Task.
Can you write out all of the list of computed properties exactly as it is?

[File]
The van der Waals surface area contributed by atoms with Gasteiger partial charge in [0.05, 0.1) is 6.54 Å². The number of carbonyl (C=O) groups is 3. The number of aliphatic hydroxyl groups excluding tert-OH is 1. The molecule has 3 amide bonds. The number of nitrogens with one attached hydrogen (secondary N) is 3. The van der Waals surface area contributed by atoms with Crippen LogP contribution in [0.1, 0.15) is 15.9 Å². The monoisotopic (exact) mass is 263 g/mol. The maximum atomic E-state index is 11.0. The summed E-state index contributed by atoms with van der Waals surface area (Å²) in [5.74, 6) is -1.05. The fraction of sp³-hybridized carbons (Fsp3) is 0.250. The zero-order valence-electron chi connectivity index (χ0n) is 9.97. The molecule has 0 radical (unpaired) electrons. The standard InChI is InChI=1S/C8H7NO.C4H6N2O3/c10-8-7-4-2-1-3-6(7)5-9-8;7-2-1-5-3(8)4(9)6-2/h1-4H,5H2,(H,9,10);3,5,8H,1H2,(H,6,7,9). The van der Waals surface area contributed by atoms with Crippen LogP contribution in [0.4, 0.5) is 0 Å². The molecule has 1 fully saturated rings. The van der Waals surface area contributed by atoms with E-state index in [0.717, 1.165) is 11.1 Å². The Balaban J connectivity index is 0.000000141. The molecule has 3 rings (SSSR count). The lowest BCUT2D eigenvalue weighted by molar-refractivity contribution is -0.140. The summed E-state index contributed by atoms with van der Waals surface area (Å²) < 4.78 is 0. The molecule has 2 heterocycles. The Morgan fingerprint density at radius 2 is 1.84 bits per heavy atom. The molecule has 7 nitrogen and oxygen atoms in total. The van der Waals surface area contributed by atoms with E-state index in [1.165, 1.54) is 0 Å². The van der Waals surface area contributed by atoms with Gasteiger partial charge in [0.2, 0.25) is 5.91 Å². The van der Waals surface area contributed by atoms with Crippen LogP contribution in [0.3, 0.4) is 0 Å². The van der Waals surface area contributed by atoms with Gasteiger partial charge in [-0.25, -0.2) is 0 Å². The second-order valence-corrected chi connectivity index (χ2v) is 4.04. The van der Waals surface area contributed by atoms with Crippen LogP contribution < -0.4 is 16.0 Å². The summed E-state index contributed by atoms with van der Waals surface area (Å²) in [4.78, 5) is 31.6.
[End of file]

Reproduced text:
The van der Waals surface area contributed by atoms with Gasteiger partial charge in [0.05, 0.1) is 6.54 Å². The number of carbonyl (C=O) groups is 3. The number of aliphatic hydroxyl groups excluding tert-OH is 1. The molecule has 3 amide bonds. The number of nitrogens with one attached hydrogen (secondary N) is 3. The van der Waals surface area contributed by atoms with Crippen LogP contribution in [0.1, 0.15) is 15.9 Å². The monoisotopic (exact) mass is 263 g/mol. The maximum atomic E-state index is 11.0. The summed E-state index contributed by atoms with van der Waals surface area (Å²) in [5.74, 6) is -1.05. The fraction of sp³-hybridized carbons (Fsp3) is 0.250. The zero-order valence-electron chi connectivity index (χ0n) is 9.97. The molecule has 0 radical (unpaired) electrons. The standard InChI is InChI=1S/C8H7NO.C4H6N2O3/c10-8-7-4-2-1-3-6(7)5-9-8;7-2-1-5-3(8)4(9)6-2/h1-4H,5H2,(H,9,10);3,5,8H,1H2,(H,6,7,9). The van der Waals surface area contributed by atoms with Crippen LogP contribution in [0.4, 0.5) is 0 Å². The molecule has 1 fully saturated rings. The van der Waals surface area contributed by atoms with E-state index in [0.717, 1.165) is 11.1 Å². The Balaban J connectivity index is 0.000000141. The molecule has 3 rings (SSSR count). The lowest BCUT2D eigenvalue weighted by molar-refractivity contribution is -0.140. The summed E-state index contributed by atoms with van der Waals surface area (Å²) < 4.78 is 0. The molecule has 2 heterocycles. The Morgan fingerprint density at radius 2 is 1.84 bits per heavy atom. The molecule has 7 nitrogen and oxygen atoms in total. The van der Waals surface area contributed by atoms with E-state index in [1.165, 1.54) is 0 Å². The van der Waals surface area contributed by atoms with Gasteiger partial charge in [0.2, 0.25) is 5.91 Å². The van der Waals surface area contributed by atoms with Crippen LogP contribution in [0.3, 0.4) is 0 Å². The van der Waals surface area contributed by atoms with Gasteiger partial charge in [-0.25, -0.2) is 0 Å². The second-order valence-corrected chi connectivity index (χ2v) is 4.04. The van der Waals surface area contributed by atoms with Crippen LogP contribution < -0.4 is 16.0 Å². The summed E-state index contributed by atoms with van der Waals surface area (Å²) in [4.78, 5) is 31.6.